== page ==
“Kermit.” “Stelline.” “John Player Special.” What in tarnation?
Many Rolex watches have seemingly random nicknames associated with them, the meaning and derivation of which is murky to the average consumer, to say the least. We thus aim here to provide you with an efficient and free translation service that can be employed the next time you look through an auction catalog and have no idea wtf is even going on.
These nicknames aren’t like reference numbers — they generally make decent sense and aren’t pulled from the twisted mind of some 1950s-era Swiss engineer whose four-letter numerical combinations are now the bane of every human trying to wrap his mind around the vintage Rolex market from here to Timbuktu. (The “Kermit” is a 50th anniversary Rolex Submariner with a green bezel, for example. Because Kermit is green. You…you do know who Kermit is, right?)
So here’s a handy list of some of the most common watch nicknames — see them a few times and they’ll start to stick in your mind. Just try not to reference them around your wife, parents, or non-watch people, or they’re likely to think that you’ve been speaking with make-believe friends again.
First introduced in 2003 to celebrate the 50th anniversary of the Submariner, the 16610LV featured a black “maxi dial” last seen nearly 20 years earlier and a green bezel, a first for the Sub. The watch became known as the “Kermit” in celebration of a certain green muppet, and prices for this limited watch now reach well over $15,000 for good examples with box and papers (the original boxes and paperwork that came with the watch). Amazing what a little color can do for pricing.
Like the Kermit, but greener! First released in 2010, the 116610LV features a thicker case than that of previous models and a striking green dial in addition to a green bezel. If you dig the beefier “super case” but want a different colored dial and don’t want to pay a “greemium” (see what I did there), you’re in luck — this is the current production case for the Sub, Sea Dweller and GMT Master II.
The John Player Special
So there are manual-wound Rolex Daytonas, and then there are exotic-dial “Paul Newman” Daytonas, and then there’s this real inside-baseball-type thing — a ref. 6241 in gold with a black Paul Newman dial and seconds counter demarcated in 15, 30, 45, and 60-second intervals. The “John Player Special” moniker is a reference to the black and gold livery of John Player Special cigarettes.
The Jean-Claude Killy
Five references of the Dato-Compax, one of Rolex’s most complicated watches (triple calendar chronographs, in this case), are collectively referred to as the “Killy”: the 4768, 4767, 5036, 6036 and the 6236. Why the nickname? In the 1960s, famed skier Jean-Claude Killy became a Rolex ambassador after winning several titles, and though he never appeared wearing a Dato-Compax in any ads, he was said to own one. These are some of the rarest, mot sought after serially-produced vintage Rolexes.
The Paul Newman
Referred to as “exotic dial” references by the brand, Italian collectors began referring to these funky Daytonas as “Paul Newmans” in the 1980s after a photograph of the famed actor wearing his personal watch began making the rounds. The exotic dials were made by Singer, featured cool art deco numerals — and were a commercial flop for years. Go figure. (They spanned several references, so a “Paul Newman” could be one of several Daytona models.)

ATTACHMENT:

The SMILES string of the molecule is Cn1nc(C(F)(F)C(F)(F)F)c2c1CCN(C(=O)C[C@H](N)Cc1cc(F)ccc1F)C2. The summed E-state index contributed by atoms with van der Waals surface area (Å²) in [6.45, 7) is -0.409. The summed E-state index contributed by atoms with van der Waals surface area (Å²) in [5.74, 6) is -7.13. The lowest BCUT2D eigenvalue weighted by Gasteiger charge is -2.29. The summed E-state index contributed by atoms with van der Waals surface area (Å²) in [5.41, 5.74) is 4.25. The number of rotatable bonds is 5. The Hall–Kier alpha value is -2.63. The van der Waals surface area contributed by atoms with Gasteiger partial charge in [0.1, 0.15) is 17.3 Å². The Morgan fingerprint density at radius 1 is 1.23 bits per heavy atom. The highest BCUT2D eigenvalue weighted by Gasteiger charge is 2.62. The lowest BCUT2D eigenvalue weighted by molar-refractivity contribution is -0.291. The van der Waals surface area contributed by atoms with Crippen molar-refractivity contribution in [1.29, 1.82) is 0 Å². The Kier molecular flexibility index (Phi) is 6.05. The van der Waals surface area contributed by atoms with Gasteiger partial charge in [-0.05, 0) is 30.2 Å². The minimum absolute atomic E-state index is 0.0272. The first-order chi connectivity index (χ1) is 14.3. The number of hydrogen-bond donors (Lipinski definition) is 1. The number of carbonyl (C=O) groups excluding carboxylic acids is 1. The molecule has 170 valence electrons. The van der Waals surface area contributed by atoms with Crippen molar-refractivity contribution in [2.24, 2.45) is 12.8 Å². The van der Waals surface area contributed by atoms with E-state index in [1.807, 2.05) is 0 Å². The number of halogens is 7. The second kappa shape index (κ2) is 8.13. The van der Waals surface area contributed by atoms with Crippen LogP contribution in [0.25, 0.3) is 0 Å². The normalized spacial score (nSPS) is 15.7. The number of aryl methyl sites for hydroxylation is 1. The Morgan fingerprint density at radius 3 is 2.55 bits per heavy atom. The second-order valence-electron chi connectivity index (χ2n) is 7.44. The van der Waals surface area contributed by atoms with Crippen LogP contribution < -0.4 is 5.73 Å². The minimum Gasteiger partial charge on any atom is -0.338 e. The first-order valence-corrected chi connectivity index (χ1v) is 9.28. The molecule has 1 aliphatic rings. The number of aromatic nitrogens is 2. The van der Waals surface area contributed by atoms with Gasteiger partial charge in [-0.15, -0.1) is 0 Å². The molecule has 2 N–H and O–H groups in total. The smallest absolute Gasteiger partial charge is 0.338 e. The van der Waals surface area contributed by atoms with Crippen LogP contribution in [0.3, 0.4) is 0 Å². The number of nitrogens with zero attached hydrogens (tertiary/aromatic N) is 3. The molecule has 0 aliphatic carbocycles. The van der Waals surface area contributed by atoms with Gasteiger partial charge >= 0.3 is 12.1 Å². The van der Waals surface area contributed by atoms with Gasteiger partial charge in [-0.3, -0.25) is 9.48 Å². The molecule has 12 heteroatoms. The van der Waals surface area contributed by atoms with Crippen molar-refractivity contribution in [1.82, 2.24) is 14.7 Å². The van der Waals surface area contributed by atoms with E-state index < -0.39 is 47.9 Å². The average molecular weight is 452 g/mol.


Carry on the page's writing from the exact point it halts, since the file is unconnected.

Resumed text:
Supposedly the French Marine Nationale requested a dive watch with better visibility underwater, and Tudor responded by introducing the reference 7016/0, the first of the “Snowflake” Submariners, so-called because of their snowflake-shaped handset and square indices. Four “Snowflake” references were introduced from 1969 through 1975, including the 7016/0, 7021/0, 9104/0, and 9411/0, and Tudor has since reintroduced the handset in certain modern models.
The references 5513, 5517 and double-reference 5513/5517 are generally what folks think of when the term “Mil-Sub” comes to mind, but other issued Rolex Submariners (earlier references, for example, such as the A/6538) can also take this moniker. From 1971 through 1979, only about 1,000-1,200 of these watches were produced for the British MOD and issued to SBS and SAS operators. Tell-tale signs include fully graduated bezels and circle “T” dials, though these are sometimes replaced.
The 6239, the first true Daytona, was introduced by Rolex in 1963, but prior to this (and concurrent, for several years), the reference 6238 was available in various case metals and dials, from 1960 through 1967. Though it features a smooth bezel and tachymeter scale printed on the dial (as opposed to on the bezel), it’s easy to see the DNA of the later Daytona models present in the Pre-Daytona.
One of just two vintage Rolex references with triple dates and moon phases (the other being the Oyster-cased 6062), the “Padellone” (“large frying pan”) got its Italian nickname due to its oversize, flat 38mm case. Produced for a short time in the 1950s in steel, yellow or pink gold, these exceedingly rare, beautiful watches hammer for hundreds of thousands at auction.
Dating to the early 1950s, the 6062 features an Oyster case and triple-date complication with moon phase, one of just two vintage Rolexes to feature such a combination. Rolex then replaced the standard indices on certain 6062 dials with stars, giving rise to the Italian moniker “Stelline,” meaning “starlet.” These watches are rarer than hen’s teeth, and priced accordingly.
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